Spiegelman, Atwood Among Signers of PEN America Letter Against Missouri Book Bans
Art Spiegelman, Margaret Atwood, Neil Gaiman, Lois Lowry, Roxane Gay, Rupi Kaur, and Alison Bechdel are among the authors and illustrators who signed a PEN America open letter protesting alarming book bans in Missouri schools this fall.
The authors and illustrators have all had books banned in Missouri or in other parts of the country in the past year.
Missouri schools pulled at least 297 books from shelves this fall, including Spiegelman’s graphic novel about the Holocaust, Maus, and graphic novel adaptations of George Orwell’s 1984, The Bible, and the Gettysburg Address, according to tracking by PEN America. The overzealous book bans appear to be a response to a new Missouri law that contains a provision establishing a criminal penalty for providing “explicit sexual material” to students.
The bans in Missouri represent a grave threat to the freedom to read and will affect students across the state. And they are just one example of a larger effort to censor books in schools across the US that continues to evolve, with mass removals of books, new legislative proposals targeting publishers, and the passage of restrictive school district policies.
What prompted the bans?
Missouri’s Senate Bill 775 – a law concerning the rights of survivors of sexual assault – went into effect in August. An amendment to the bill classifies the act of “providing explicit sexual material to a student” as a class A misdemeanor for any person affiliated with a school in an official capacity.
In apparent response to the amendment and to the threat of prosecution it poses, at least 11 school districts have temporarily or permanently banned hundreds of books, seemingly purging their shelves to avoid running afoul of the bill’s provisions.
A spokeswoman for Kirkwood School District, which banned 14 books, told the St. Louis Dispatch: “The unfortunate reality of Senate Bill 775 is that, now in effect, it includes criminal penalties for individual educators. We are not willing to risk those potential consequences and will err on the side of caution on behalf of the individuals who serve our students.”
Which books were banned?
PEN America has tracked all 297 publicly-documented book bans across Missouri.
Graphic novels, comics, and books containing photography were particularly targeted in Missouri schools. The new law prohibits “any visual depiction” of a range of listed sexual acts. Books about the Holocaust and art history were also affected. Per one analysis, more than half of the books are about or written by LGBTQ+ people or people of color.
Specific books include:
- Works of photography by Annie Leibovitz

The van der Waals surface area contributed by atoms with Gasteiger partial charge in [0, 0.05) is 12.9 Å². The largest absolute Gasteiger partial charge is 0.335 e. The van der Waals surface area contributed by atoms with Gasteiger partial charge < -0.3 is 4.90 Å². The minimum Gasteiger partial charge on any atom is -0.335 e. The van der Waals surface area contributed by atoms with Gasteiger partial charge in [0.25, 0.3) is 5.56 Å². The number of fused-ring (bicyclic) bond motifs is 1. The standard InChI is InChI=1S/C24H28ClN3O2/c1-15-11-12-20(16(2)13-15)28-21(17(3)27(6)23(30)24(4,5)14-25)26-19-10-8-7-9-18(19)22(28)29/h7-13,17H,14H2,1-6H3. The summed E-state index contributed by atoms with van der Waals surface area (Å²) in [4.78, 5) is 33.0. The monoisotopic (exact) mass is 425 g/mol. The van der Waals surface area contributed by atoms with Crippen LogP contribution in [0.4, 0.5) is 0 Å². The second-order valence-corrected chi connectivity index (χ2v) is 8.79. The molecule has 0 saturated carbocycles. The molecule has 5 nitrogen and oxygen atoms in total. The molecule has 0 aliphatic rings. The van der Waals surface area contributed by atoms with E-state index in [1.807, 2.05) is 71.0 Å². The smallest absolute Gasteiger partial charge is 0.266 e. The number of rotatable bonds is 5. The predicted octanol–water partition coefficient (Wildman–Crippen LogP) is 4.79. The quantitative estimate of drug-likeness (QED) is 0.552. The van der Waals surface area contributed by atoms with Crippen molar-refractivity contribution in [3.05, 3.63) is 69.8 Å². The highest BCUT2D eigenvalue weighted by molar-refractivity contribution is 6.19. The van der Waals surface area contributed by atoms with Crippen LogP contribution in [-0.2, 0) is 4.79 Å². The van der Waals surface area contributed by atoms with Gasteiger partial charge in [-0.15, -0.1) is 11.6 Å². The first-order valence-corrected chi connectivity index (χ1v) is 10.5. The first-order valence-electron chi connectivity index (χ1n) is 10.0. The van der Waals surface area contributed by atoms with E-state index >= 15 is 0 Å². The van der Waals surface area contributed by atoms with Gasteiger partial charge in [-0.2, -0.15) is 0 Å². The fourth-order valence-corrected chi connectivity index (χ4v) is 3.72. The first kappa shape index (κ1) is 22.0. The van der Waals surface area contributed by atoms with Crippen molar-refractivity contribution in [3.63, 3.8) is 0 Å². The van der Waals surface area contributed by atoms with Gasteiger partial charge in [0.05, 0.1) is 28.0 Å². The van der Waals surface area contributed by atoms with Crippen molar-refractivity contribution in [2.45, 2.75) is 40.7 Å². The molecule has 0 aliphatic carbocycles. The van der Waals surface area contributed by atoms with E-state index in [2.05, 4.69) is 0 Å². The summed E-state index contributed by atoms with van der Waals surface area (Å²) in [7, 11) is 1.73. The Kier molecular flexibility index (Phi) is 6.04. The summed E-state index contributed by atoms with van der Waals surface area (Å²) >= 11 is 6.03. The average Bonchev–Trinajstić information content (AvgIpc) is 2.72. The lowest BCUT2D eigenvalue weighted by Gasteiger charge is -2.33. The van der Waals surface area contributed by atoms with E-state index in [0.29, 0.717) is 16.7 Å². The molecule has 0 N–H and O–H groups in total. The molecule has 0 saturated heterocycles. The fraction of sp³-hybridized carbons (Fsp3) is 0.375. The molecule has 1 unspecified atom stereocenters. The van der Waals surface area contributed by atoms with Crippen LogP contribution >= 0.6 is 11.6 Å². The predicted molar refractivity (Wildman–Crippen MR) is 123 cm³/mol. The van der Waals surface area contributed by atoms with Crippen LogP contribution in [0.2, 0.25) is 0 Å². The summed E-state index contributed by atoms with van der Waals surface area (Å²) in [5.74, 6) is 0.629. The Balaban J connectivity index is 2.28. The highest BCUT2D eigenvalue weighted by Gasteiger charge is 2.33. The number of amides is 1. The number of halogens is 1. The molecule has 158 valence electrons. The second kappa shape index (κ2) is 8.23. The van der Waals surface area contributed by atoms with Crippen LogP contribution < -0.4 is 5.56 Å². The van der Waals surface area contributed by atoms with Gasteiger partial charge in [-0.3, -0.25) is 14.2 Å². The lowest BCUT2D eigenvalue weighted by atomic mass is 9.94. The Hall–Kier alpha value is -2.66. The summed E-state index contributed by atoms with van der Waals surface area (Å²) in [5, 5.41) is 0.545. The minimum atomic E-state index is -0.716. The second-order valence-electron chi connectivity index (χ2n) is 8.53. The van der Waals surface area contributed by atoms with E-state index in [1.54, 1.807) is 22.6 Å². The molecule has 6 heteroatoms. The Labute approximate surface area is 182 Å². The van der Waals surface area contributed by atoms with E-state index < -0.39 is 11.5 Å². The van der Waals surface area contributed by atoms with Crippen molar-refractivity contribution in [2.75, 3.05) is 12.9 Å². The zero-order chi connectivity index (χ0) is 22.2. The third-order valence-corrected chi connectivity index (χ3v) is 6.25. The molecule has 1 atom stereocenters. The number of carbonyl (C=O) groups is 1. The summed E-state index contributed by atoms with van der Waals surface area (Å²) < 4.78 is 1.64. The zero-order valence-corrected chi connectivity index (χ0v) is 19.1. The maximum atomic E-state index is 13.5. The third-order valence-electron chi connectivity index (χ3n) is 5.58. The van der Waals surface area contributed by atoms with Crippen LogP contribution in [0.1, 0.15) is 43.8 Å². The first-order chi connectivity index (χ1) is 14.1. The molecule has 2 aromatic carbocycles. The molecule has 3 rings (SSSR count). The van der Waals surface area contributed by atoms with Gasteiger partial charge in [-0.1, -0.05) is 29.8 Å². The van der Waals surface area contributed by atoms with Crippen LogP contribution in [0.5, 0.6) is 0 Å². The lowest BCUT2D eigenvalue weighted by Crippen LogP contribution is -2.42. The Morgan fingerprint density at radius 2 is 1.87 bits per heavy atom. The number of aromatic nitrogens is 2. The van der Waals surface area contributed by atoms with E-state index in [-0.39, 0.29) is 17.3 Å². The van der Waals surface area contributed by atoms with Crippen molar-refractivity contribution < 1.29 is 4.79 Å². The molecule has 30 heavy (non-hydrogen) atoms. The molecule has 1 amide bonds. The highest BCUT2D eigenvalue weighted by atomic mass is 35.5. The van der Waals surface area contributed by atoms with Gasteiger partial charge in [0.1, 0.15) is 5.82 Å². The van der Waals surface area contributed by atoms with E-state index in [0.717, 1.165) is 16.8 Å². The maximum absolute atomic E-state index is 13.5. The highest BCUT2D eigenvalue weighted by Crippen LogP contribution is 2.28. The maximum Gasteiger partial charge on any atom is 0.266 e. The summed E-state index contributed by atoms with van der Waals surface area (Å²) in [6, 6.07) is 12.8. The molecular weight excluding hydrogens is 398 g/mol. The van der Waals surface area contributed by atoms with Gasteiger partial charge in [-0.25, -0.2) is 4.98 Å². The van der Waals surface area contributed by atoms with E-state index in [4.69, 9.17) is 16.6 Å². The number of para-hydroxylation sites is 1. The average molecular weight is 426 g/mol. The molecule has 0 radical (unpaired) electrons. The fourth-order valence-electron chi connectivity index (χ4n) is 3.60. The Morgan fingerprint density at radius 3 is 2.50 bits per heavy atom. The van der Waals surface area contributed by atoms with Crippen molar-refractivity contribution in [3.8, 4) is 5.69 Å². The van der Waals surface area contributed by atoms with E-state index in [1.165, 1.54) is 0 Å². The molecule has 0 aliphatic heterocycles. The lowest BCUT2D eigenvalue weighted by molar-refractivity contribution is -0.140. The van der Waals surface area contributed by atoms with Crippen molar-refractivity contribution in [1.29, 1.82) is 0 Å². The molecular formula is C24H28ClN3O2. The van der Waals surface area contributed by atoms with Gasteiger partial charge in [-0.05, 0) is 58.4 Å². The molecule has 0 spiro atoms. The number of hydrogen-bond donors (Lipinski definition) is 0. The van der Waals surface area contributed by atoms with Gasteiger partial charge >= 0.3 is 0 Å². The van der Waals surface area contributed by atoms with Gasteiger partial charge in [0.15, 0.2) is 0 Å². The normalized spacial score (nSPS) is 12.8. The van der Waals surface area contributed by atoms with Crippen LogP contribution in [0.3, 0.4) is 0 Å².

- Graphic adaptations of The Handmaid’s Tale by Margaret Atwood, American Gods by Neil Gaiman, 1984 by George Orwell, Slaughterhouse Five and Breakfast of Champions by Kurt Vonnegut, The Good Earth by Pearl S. Buck, The Sacrifice of Darkness by Roxane Gay, and A Game of Thrones by George R.R. Martin
- Volumes of the comics Watchmen by Alan Moore and The Walking Dead by Robert Kirkman
- Numerous graphic novels, including the Pulitzer Prize winning Maus by Art Spiegelman, Flamer by Mike Curato, Gender Queer by Maia Kobabe, Fun Home by Alison Bechdel, and Zahra’s Paradise by Amir Soltani
While most districts banned 22 or fewer books, an administrator in the Wentzville School District directed librarians in August to remove any materials matching the language of the law, writing, “If you come across a text that needs to be removed …pull the book from the shelf.” As a result, individual schools collectively pulled more than 220 books for an indeterminate period of review, including:
- The Complete Guide to Drawing & Painting by Reader’s Digest
- Six books about the Holocaust designed for teen readers
- Graphic adaptations of classic books including The Odyssey by Homer, Macbeth by Shakespeare, and selected works of Mark Twain
- The Children’s Bible, adapted by Sally Tagholm
- A graphic novel adaptation of the Gettysburg Address by Jonathan Hennessey
- Dozens of superhero comics, including Batman, X-Men, and The Fantastic Four
- 76 art history books whose subjects include Rembrandt, Raphael, Michelangelo, Leonardo da Vinci, Vincent Van Gogh, Pablo Picasso, Henri Matisse, Edward Hopper, and Georgia O’Keefe
What can be done?
Authors and illustrators have joined PEN America in opposing the book bans occurring across Missouri in an open letter to Missouri school boards. The letter calls on school district officials across the state to reverse these dangerous bans, and to put materials back on shelves where students can regain access to the banned books.